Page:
Yoga is a way to re-create the body so that it serves a higher purpose;
to fine-tune ourselves with existence so that everything functions
naturally and harmoniously and we live to the best of our ability.
~Sadhguru Jaggi Vasudev, modern day Yogi and mystic
Yoga is a spiritual discipline that involves mental, physical and behavioural processes and practices. All methods aim to create harmony between the body and mind, elevate and expand the spirit, and realise our ultimate nature. Plus, Yoga practice provides countless side-benefits.
While traditional Yoga is primarily concerned with healthy individuals, the main concern of modern Yoga therapy, or Yoga chikitsa is correcting the mental and physical issues of ailing individuals to a state of holistic balance. Today Yoga therapy is an emerging field, in the process of defining itself both in India and the West. Around twenty years back Yoga therapy was accepted by the Government of India, Ministry of Health, as an indigenous Medical System.
While there are many schools of Yoga (Raja, Jnana, Bhakti, Karma, etc), Yoga therapy, with its emphasis on integration of mind, breath and body is most aligned with Hatha Yoga, the “forceful Yoga” that aims to perfect the physical body as a pathway to the Divine. In everyday terms, Hatha Yoga and Yoga therapy aim to develop power, purity and harmony between all bodily and mental functions, especially via the nervous system and subtle channels. They aspire to create a joyful, adaptable, vibrant way of feeling and living across all levels of being—physical, vital, mental, emotional, social and spiritual.
As short-term therapeutic tools and long-term lifestyle practices I primarily work with Hatha Yoga processes taught by Swami Satyananda Saraswati, founder of the Bihar School of Yoga, in Munger, India; B.K.S. Iyengar, founder of the Ramamani Iyengar Memorial Yoga Institute in Pune, India; and Sadhguru Jaggi Vasudev, living Yogi and mystic, and founder of the Isha Yoga Centre in Coimbatore, India.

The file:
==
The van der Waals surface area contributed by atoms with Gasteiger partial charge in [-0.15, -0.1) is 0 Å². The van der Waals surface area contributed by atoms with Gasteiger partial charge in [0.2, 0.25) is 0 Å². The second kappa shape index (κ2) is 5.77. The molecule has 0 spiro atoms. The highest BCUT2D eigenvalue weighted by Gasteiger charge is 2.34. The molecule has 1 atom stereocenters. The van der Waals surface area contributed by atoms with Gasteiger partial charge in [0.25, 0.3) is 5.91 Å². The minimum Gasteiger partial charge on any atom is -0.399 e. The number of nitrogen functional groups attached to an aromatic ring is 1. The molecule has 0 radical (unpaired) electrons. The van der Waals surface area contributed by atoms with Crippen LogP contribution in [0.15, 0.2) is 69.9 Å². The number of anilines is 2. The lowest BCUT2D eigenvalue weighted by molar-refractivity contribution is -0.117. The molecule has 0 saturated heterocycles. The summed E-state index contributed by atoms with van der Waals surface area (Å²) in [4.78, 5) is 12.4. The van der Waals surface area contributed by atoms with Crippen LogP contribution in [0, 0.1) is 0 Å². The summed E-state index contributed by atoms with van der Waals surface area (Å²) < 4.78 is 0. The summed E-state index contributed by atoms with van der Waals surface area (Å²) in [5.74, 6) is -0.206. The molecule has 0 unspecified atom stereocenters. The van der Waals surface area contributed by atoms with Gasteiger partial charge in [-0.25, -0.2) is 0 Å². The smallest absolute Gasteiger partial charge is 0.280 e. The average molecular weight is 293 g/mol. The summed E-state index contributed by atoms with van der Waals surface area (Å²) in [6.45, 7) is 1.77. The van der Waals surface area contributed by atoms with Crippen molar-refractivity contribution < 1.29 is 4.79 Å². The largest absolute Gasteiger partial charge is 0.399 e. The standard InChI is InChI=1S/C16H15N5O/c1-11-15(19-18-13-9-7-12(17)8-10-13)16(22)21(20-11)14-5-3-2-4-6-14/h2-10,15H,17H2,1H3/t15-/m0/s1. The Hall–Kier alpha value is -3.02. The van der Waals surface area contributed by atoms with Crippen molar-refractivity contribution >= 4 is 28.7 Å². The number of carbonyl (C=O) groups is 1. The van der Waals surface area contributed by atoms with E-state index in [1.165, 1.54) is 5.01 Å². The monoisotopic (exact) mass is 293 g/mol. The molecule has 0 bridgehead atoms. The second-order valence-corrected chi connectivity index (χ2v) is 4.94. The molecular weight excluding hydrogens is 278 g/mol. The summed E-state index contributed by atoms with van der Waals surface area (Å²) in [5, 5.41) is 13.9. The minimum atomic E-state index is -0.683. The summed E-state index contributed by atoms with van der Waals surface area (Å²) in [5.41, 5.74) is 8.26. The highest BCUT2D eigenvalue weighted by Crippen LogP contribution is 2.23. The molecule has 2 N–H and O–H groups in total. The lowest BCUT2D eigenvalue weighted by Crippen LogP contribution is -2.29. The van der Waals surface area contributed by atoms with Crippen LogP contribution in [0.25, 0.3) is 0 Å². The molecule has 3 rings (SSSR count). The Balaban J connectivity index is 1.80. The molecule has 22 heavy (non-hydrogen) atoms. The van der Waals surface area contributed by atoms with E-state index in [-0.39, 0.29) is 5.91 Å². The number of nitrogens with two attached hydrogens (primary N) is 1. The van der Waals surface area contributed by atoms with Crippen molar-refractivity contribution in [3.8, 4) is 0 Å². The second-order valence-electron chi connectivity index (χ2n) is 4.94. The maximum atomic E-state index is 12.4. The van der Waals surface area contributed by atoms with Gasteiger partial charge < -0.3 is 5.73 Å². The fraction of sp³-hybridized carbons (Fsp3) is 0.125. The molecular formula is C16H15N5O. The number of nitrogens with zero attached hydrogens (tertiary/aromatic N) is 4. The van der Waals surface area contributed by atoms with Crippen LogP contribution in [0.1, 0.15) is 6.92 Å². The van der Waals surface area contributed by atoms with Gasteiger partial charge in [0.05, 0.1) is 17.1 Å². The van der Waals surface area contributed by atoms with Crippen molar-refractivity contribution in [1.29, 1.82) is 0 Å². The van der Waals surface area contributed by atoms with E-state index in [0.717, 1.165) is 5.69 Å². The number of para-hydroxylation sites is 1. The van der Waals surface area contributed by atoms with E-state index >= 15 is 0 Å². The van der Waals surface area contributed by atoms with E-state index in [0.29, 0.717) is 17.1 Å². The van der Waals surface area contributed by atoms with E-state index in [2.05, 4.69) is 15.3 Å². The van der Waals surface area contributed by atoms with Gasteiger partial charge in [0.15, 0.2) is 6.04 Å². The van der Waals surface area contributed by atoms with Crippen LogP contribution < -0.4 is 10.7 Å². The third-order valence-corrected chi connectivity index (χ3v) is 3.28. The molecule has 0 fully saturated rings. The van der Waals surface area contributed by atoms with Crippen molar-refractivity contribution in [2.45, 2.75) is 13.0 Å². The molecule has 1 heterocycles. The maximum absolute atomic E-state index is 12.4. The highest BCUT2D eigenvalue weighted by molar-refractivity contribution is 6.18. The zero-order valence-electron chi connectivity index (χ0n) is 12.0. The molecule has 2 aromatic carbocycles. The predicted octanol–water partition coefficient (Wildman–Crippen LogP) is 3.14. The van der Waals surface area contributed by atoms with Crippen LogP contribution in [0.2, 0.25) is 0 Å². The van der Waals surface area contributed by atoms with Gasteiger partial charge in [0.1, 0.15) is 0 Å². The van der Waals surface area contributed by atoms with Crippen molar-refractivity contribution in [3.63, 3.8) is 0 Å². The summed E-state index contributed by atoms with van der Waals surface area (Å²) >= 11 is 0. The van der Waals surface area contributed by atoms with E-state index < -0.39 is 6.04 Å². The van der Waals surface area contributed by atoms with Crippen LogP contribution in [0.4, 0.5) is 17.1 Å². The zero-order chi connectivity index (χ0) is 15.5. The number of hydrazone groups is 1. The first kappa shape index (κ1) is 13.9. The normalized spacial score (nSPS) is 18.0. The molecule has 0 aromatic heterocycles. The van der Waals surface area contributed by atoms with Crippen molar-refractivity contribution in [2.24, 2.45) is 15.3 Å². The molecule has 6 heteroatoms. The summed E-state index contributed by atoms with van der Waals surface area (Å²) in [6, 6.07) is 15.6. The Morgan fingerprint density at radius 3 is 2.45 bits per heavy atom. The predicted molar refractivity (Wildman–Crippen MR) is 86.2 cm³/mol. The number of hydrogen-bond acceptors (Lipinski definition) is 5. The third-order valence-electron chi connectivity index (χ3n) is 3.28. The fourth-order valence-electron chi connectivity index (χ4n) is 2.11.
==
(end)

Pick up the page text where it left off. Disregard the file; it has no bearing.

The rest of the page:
As a physical therapy, I teach Yoga to help improve flexibility, strength, stamina, digestion, immune function, blood pressure, heart health, relaxation and sleep; and decrease bodily weakness, discomfort, imbalance and disease. I also use Yoga practices to facilitate natural processes such pregnancy and ageing, and nurture mental benefits including higher moods, more stable emotions, and greater peace and clarity. I help individuals to apply skills selected from Yoga’s eight-limb path, including:
Associated methods include:
Other important aspects of Yoga therapy include:
In Yoga, true healing begins with self-awareness. In addition to diagnosis and individualised guidance, as a therapist I hold space for people to delve more deeply into themselves, perceive more clearly their internal environment, understand their personal needs, build self-empowerment and motivation, and actively release and take on what the mind/body system requires in order to rebalance. Beyond physical and mental healing, Yoga is a life-long inwardly transforming and self-realization tool.